• Rene Jerome Legrand 1953-1996
  • Children playing in the sea
  • Oil on Canvas  Signed
  • 20 x 28.5 cm
  • Sold

Post Brexit, ‘staycations ‘ are in vogue and families are increasingly spending their holidays at British seaside towns. We are returning to a gentler bucket and spade type holiday started in the Victorian era.

  • Rene Legrand 1923-1996 French
  • Two girls playing in rock pools
  • Oil on Canvas. Signed
  • 49 x 56 cm
Rene Legrand was born in Nantes and grew up in Paris.  He attended the National School of Decorative Arts in Paris and the Academie de la Grande Chaumerie.  He was a member of the ‘Nouvelle’ Ecole de Paris , young people who were filled with aspirations of freedom and creativity after WWII. He exhibited at the Salon de Mai, Gallerie Sainte-Placide in 1951, the May Fair in New York 1953 and the Gallerie le Miroir, Brussels 1954 amongst others.
Here are two famous artists who painted people at the seaside.
Owned by The National Gallery: The Beach at Trouville
1870- Claude Monet
This is one of five beach scenes painted by Monet in 1870. The lady on the left is probably Camille, Monet’s wife.
Edward Henry Potthast 1857-1927
Summer Day, Brighton Beach
Potthast was an American Impresionist painter, well known for his paintings on the beaches of New York and New England.
The 20th century artist, Tom Durkin paints in a similar style.
  • Tom Durkin
  • Edwardian Girls on the Promenade
  • Oil on board signed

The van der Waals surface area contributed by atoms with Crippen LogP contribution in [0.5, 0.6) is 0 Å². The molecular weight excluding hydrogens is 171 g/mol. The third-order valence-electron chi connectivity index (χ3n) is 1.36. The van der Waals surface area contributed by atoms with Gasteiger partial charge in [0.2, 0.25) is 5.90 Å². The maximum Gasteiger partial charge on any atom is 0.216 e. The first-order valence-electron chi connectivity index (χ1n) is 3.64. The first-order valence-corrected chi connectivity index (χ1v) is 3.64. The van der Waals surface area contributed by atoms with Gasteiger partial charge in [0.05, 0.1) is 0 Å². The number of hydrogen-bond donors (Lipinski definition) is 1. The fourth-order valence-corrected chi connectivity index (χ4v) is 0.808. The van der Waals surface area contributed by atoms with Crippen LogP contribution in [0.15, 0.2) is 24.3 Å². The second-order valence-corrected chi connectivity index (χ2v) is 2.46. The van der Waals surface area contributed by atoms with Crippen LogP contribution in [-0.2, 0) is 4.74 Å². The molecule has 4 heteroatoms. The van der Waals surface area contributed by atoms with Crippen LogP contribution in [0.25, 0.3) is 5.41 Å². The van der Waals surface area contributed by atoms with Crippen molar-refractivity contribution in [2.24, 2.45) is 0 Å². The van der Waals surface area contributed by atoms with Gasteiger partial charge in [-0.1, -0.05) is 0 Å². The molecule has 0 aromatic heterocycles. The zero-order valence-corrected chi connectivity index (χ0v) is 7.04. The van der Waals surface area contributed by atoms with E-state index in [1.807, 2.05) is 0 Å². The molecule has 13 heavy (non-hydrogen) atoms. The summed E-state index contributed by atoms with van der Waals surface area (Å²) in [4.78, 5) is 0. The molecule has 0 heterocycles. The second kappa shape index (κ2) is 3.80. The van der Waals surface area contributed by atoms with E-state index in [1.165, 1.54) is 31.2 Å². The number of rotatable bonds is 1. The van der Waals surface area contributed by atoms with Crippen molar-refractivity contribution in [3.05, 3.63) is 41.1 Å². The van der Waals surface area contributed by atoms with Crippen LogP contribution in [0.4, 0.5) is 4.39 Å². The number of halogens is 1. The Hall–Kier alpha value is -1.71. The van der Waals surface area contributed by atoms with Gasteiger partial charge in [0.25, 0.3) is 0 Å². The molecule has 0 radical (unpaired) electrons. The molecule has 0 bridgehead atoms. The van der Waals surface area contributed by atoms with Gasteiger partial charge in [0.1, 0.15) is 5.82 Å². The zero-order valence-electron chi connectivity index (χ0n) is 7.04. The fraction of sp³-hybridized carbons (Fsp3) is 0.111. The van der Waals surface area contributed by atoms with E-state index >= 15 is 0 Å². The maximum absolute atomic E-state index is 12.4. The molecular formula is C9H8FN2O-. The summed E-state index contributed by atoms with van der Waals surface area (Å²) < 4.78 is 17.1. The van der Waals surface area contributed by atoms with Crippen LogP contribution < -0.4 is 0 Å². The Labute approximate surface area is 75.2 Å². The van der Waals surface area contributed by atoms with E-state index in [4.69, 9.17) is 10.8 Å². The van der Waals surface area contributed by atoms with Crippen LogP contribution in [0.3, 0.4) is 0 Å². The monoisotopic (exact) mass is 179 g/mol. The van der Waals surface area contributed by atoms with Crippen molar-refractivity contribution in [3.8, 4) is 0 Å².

• 39 x 49 cm
The 1871 Bank Holiday Act , together with the spread and speed of rail travel meant that people could have day trips to the seaside. Most working class children went on excursions organized by their Sunday School.. Popular forms of entertainment at the seaside were Punch and Judy, donkey rides, sandcastles and ice-cream.
Not many people could swim in Victorian times so they paddled in the sea. They got changed into their swimwear , which could be hired,in wooden huts called bathing machines. These were then rolled into the sea. Men and women were initially segregated for reasons of modesty.
Lots of seaside towns built pleasure piers with lots of forms of entertainment ,like the theatre, to attract more people Also, as there would be large tidal changes meaning there were large parts of the day that people couldn’t see he sea, the pier allowed holidaymakers to promenade over to the sea at all times.
  • Roy Hodds 1933-1987
  • Hunstanton Pier
  • Oil on board  Signed
  • Norfolk impressionistic style painter in 1960’s and 70’s
Hunstanton in North norfolk had it’s own pier for over 100 years but it was destroyed by storms in 1978.


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